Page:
[8.06] Siyona: Wow, that must have been a struggle for our ancestors. Thanks for telling us this history. 

[8.14] Siyona: “Why is patriotism linked with Independence Day? Is it not an everyday thing? “

[8.22] Brigadier: Right, it’s a very good question Siyona that you have asked me. Well, let me put it this way. You know when we were different kingdoms, small, small kingdoms everybody was only worried about his own kingdom. They weren’t too worried about what was happening across the borders of their kingdom. Right? Whether those guys were better off than us, whether they were living better, whether they had some problems or whether they were happy, we couldn’t care less.

[8.41] Brigadier: Each one was thinking about his own self. But once we all came together, we put aside our differences of language, of culture, of food habits and we decided that we are One and we united and therefore we immediately decided that we must celebrate everything as one. And therefore, the question of patriotism comes in. Now before I answer that, I must tell you what is Patriotism. Patriotism is a feeling of love, pride and happiness in being Indian. When I say Indian, I am talking of India. Otherwise to whichever country you belong to and feeling of pride of being of that country. So, if you are an Indian, and you know the kind of struggles we have gone through to achieve our Independence. I’m sure you would be proud of our ancestors, our predecessors who have sacrificed so much to bring about peace and independence to our country. That is why patriotism is linked with Independence Day.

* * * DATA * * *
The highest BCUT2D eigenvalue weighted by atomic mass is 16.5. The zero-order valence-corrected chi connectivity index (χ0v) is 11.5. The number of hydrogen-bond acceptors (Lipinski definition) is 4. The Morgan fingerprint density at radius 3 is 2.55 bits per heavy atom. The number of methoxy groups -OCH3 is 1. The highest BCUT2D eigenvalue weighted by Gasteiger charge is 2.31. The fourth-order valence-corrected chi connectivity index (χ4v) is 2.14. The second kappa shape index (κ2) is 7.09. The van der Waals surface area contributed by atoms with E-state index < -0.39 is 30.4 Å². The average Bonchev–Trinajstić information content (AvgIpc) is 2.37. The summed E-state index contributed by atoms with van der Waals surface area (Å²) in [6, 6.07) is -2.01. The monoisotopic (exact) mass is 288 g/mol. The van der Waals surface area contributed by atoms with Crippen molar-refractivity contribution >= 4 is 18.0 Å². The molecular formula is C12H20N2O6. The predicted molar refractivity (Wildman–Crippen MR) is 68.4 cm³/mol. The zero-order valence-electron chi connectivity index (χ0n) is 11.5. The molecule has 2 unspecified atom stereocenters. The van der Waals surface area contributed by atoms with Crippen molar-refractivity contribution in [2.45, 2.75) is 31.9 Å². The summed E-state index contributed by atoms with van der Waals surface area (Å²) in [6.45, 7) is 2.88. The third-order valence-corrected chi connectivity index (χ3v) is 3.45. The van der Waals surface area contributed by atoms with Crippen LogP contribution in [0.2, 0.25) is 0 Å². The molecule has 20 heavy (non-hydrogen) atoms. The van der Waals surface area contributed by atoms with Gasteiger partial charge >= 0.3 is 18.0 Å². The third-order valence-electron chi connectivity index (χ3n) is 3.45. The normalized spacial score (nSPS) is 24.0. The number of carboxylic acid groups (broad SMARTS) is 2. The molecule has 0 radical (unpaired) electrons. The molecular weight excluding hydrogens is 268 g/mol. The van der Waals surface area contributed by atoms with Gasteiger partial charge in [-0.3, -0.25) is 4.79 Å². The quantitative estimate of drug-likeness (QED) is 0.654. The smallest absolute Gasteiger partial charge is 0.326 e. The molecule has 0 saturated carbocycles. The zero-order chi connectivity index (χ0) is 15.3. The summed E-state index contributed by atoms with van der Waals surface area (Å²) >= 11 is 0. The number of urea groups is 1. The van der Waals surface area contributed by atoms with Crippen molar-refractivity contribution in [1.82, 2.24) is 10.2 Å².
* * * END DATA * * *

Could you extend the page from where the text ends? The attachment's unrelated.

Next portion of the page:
[10.18] Siyona: That’s so beautifully described. Thank you. “Does it matter if I’m patriotic or not in my age? What can we do to improve it?” 

[10.30] Brigadier: Oh. Alright. I would like to ask a counter question first. How do you know that you’re not patriotic? Now, to answer this question let me ask you a few questions. First thing is are you proud to be an Indian?

[10.48] Siyona: Yeah. Of course, I am. 

[10.50] Brigadier: I’m sure you are. Alright. So, when you see the Indian flag flattering on a flag post somewhere, do you feel happy, do you feel proud? 

[11.00] Siyona: I just feel peaceful. And just a bit happy and proud.

[11.05] Brigadier: As long as you are feeling happy to see it, that means you are patriotic. When you see the Indian Army people or you see a parade, do you feel proud, do you feel happy?

[11.18] Siyona: I feel like saluting those people. 

[11.21] Brigadier: Oh. Wonderful. And do you know why you feel like saluting those people? Because you respect them, you are proud of them, and that happens only because you are patriotic. Patriotism doesn’t mean that you go about shouting slogans. It means that you are proud to be an Indian, and you like whatever is happening around you especially those people who do so much for your country’s protection. Especially the armed forces. I’m from the armed forces. So therefore, I focused a little more this side. But then at the same time you are highly patriotic if you are a doctor and you are taking care of the sick of our country. If you are a teacher, you’re teaching the children of our country. If you are a government servant, you are providing the service whereby the administration of the country runs properly. Right? Whether it is running the buses, the trains or any aspect of the government function. So, you are patriotic without even knowing that you are patriotic.